David Moyes needs to make right call before transfer window shuts

Manchester United in need of a suitable midfielder if their gameplan is to bear fruit

Manchester United manager David Moyes during his side’s deafeat at Anfield. Photograph: PA.

Manchester United manager David Moyes during his side’s deafeat at Anfield. Photograph: PA.


Within hours of Manchester United’s defeat to Liverpool, David Moyes received another reminder of how different his new job is from his old one in the shape of a message from the self-styled “most naturally gifted athlete the world has ever seen”.

In a video posted to Instagram, Usain Bolt declared: “David Moyes, we need a creative midfielder. One that can pass and create opportunities. Right now!”

We know that Moyes agrees with Bolt because United spent so much time this summer in the failed pursuit of Cesc Fabregas. And all the players United have been linked with in recent days are midfielders: Marouane Fellaini, Anders Herrera, Mesut Ozil, Daniele de Rossi. Losing to Liverpool increases the pressure on Moyes and United to force through at least one of these signings before the transfer window closes at 11pm tonight.

However, it seemed curious that even though Wayne Rooney missed out because of a facial injury accidentally inflicted by the boot of Phil Jones, there was no room in yesterday’s matchday squad for Shinji Kagawa. Moyes explained that he had been faced with a straight choice between Nani and Kagawa for a place on the bench, and he chose Nani.

Different footballers
Nani and Kagawa are, of course, very different footballers. Nani is a dribbler who likes to start out wide, take on defenders, whip crosses into the box or shoot at goal from long range. Kagawa is a combination player who does his best work in central positions just outside the box. He’s good at spotting angles for one-twos and playing precisely-weighted passes into the space behind the defence.

Since Rooney has usually been the preferred option at number 10, Kagawa hasn’t had much of a chance to show what he’s capable of in his favoured position. In May, Kagawa’s old coach Jurgen Klopp lamented the player’s exile to the periphery: “Shinji is one of the best players in the world and now he plays 20 minutes at Manchester United – on the left wing! My heart breaks. Really, I have tears in my eyes.”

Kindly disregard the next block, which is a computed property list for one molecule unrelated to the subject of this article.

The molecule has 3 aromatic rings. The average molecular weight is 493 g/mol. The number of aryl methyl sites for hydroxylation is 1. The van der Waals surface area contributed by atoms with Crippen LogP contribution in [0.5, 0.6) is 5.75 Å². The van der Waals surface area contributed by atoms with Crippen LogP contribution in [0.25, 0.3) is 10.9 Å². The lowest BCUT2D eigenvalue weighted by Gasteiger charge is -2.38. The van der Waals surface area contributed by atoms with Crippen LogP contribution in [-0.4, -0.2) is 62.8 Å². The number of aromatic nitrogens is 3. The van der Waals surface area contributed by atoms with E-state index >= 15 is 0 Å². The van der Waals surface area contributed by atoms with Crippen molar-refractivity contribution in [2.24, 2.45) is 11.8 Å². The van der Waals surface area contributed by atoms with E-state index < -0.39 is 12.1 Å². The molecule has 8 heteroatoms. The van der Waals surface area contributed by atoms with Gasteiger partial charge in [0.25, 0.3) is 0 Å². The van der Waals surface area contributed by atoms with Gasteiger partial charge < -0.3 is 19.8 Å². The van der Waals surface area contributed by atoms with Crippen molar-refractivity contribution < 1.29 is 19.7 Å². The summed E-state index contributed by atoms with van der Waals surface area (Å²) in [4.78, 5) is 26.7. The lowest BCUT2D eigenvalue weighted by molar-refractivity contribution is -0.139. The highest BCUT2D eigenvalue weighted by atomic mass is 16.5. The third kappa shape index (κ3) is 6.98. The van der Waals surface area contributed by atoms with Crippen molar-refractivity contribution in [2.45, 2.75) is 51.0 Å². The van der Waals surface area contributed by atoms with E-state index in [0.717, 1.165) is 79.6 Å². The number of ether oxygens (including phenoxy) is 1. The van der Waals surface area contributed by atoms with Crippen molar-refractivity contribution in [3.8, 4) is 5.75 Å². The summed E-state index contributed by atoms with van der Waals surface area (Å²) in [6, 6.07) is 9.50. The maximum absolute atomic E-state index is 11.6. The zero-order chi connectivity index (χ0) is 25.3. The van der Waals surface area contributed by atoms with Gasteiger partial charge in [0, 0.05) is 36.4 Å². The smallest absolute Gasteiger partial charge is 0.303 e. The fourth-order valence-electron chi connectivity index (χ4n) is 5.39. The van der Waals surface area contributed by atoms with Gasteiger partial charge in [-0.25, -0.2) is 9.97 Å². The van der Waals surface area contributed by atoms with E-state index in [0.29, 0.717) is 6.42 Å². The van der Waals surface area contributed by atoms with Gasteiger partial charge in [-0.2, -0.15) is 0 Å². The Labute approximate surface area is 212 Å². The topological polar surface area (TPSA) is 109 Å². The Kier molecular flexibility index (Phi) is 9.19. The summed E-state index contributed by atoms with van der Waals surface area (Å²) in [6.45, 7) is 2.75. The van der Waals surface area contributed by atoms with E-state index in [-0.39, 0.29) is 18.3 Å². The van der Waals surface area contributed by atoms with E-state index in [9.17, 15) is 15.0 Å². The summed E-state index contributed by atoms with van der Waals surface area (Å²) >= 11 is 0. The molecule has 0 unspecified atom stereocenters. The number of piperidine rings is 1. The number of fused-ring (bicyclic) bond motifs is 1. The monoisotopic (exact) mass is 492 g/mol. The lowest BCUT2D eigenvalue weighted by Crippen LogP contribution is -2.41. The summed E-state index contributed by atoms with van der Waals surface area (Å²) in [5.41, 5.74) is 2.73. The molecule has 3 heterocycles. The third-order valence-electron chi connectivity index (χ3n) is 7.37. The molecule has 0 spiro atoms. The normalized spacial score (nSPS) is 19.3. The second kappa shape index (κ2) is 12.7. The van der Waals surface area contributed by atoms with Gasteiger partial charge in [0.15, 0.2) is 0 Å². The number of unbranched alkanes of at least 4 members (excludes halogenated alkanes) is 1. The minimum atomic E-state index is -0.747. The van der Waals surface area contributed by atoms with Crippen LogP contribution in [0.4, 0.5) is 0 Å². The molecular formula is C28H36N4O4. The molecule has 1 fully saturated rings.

Klopp buttered Kagawa up so much that nobody was surprised when it emerged a few weeks later that Dortmund had made an approach to take him back. Klopp revealed that Kagawa had told him he was still determined to succeed at United.

Moyes preference for Nani yesterday suggested that the Japanese might have his work cut out to get into the team. United’s strategy yesterday was to get it wide and sling crosses into the box. They rained 32 of them on Liverpool’s defence – nearly twice as many as in the 2-1 win at Anfield last season – but many of these were diagonal balls from deep positions, and only six found a United player. United seldom tried play through the centre of Liverpool’s defence.

Kagawa won’t be much use to a team whose gameplan is primarily based on crosses. Neither, it must be said, would Ozil. If that’s how Moyes wants United to play, then Marouane Fellaini, with his height and power, looks the logical choice.

Meanwhile, for the first time in a few seasons, Liverpool seem likely to emerge from the transfer window substantially strengthened. For most of the summer, it did not seem to be a priority for Brendan Rodgers to improve a defence that last season conceded two or more goals in nearly half of their league games. Liverpool seemed more interested in making bids for star attackers like Henrikh Mkhitaryan and Willian rather than in sorting out the problems at the back.

The presence in the stands yesterday of Mamadou Sakho and Tiago Ilori should therefore come as a relief to Liverpool fans. Even if Martin Skrtel departs for Napoli or elsewhere, they finally have some quality defensive cover.

Pleasantly surprised
Also in the stands was Luis Suarez, who now looks set to stay at the club at least one more year. No doubt he has been pleasantly surprised at the form shown thus far by the club he wanted to leave. That form has given rise to the question: are Liverpool, in fact, a stronger side without him?

The logic is that Suarez is an individualist who tries to do everything himself, and that once his shot-happy, ball-hogging ways are taken out of the equation you are left with a better-balanced team.

It’s true that Liverpool have made a spectacular start to the season, considering what they had achieved last year with a similar squad. Last season it took them 38 league games to amass three 1-0 wins, and they had not kept three consecutive clean sheets in the league since December 2011.

Rodgers knows how tight the margins have been. His team has faded in the second half of each of their three games so far, and they appeared to miss Suarez’ energy, his quality on the counter-attack, and his ability to take the game to the opponent.

Liverpool look like they are on the verge of becoming a good side, but they are not yet so good that they could take injuries to players like Steven Gerrard or Daniel Sturridge in their stride.

The target Rodgers has set his side is simply to compete for fourth place, or rather “to be in that conversation as long as we can”. If Suarez returns in the same form he showed last season, that conversation could be longer than expected.

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